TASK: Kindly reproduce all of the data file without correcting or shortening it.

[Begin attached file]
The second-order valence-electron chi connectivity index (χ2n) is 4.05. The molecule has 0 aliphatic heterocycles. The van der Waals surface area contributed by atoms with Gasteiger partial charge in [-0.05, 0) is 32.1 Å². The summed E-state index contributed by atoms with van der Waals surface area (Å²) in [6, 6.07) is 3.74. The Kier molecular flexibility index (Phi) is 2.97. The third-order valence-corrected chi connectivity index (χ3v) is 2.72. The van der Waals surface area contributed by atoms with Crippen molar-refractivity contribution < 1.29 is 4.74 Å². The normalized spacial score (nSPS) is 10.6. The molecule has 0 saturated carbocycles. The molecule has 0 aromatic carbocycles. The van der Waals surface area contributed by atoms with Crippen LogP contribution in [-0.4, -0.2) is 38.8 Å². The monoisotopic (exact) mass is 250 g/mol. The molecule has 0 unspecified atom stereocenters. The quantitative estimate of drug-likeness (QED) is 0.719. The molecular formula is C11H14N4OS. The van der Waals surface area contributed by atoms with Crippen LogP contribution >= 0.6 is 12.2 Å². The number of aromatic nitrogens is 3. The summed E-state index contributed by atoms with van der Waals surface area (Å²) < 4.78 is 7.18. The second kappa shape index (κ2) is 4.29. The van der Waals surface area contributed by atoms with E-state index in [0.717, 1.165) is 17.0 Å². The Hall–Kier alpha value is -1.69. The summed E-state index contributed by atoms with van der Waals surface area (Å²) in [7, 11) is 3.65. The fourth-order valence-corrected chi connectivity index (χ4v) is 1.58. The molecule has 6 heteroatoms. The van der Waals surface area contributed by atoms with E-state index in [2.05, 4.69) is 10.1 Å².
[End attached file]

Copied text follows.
The second-order valence-electron chi connectivity index (χ2n) is 4.05. The molecule has 0 aliphatic heterocycles. The van der Waals surface area contributed by atoms with Gasteiger partial charge in [-0.05, 0) is 32.1 Å². The summed E-state index contributed by atoms with van der Waals surface area (Å²) in [6, 6.07) is 3.74. The Kier molecular flexibility index (Phi) is 2.97. The third-order valence-corrected chi connectivity index (χ3v) is 2.72. The van der Waals surface area contributed by atoms with Crippen molar-refractivity contribution < 1.29 is 4.74 Å². The normalized spacial score (nSPS) is 10.6. The molecule has 0 saturated carbocycles. The molecule has 0 aromatic carbocycles. The van der Waals surface area contributed by atoms with Crippen LogP contribution in [-0.4, -0.2) is 38.8 Å². The monoisotopic (exact) mass is 250 g/mol. The molecule has 0 unspecified atom stereocenters. The quantitative estimate of drug-likeness (QED) is 0.719. The molecular formula is C11H14N4OS. The van der Waals surface area contributed by atoms with Crippen LogP contribution >= 0.6 is 12.2 Å². The number of aromatic nitrogens is 3. The summed E-state index contributed by atoms with van der Waals surface area (Å²) < 4.78 is 7.18. The second kappa shape index (κ2) is 4.29. The van der Waals surface area contributed by atoms with E-state index in [0.717, 1.165) is 17.0 Å². The Hall–Kier alpha value is -1.69. The summed E-state index contributed by atoms with van der Waals surface area (Å²) in [7, 11) is 3.65. The fourth-order valence-corrected chi connectivity index (χ4v) is 1.58. The molecule has 6 heteroatoms. The van der Waals surface area contributed by atoms with E-state index in [2.05, 4.69) is 10.1 Å².